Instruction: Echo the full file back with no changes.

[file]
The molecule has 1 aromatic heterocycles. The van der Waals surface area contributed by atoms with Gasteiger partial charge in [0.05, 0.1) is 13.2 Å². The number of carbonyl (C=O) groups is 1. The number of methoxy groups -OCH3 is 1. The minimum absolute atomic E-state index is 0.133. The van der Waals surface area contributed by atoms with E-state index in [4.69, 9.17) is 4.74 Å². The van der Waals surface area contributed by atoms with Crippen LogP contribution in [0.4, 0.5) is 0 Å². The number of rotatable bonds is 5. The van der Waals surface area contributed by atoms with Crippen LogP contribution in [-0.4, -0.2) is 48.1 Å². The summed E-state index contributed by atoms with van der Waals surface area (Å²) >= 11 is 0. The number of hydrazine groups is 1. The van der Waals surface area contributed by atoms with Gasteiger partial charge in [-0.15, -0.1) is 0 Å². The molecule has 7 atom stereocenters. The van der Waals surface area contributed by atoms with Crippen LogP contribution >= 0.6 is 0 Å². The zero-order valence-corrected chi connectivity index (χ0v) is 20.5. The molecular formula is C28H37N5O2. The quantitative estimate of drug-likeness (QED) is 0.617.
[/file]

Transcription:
The molecule has 1 aromatic heterocycles. The van der Waals surface area contributed by atoms with Gasteiger partial charge in [0.05, 0.1) is 13.2 Å². The number of carbonyl (C=O) groups is 1. The number of methoxy groups -OCH3 is 1. The minimum absolute atomic E-state index is 0.133. The van der Waals surface area contributed by atoms with E-state index in [4.69, 9.17) is 4.74 Å². The van der Waals surface area contributed by atoms with Crippen LogP contribution in [0.4, 0.5) is 0 Å². The number of rotatable bonds is 5. The van der Waals surface area contributed by atoms with Crippen LogP contribution in [-0.4, -0.2) is 48.1 Å². The summed E-state index contributed by atoms with van der Waals surface area (Å²) >= 11 is 0. The number of hydrazine groups is 1. The van der Waals surface area contributed by atoms with Gasteiger partial charge in [-0.15, -0.1) is 0 Å². The molecule has 7 atom stereocenters. The van der Waals surface area contributed by atoms with Crippen LogP contribution >= 0.6 is 0 Å². The zero-order valence-corrected chi connectivity index (χ0v) is 20.5. The molecular formula is C28H37N5O2. The quantitative estimate of drug-likeness (QED) is 0.617.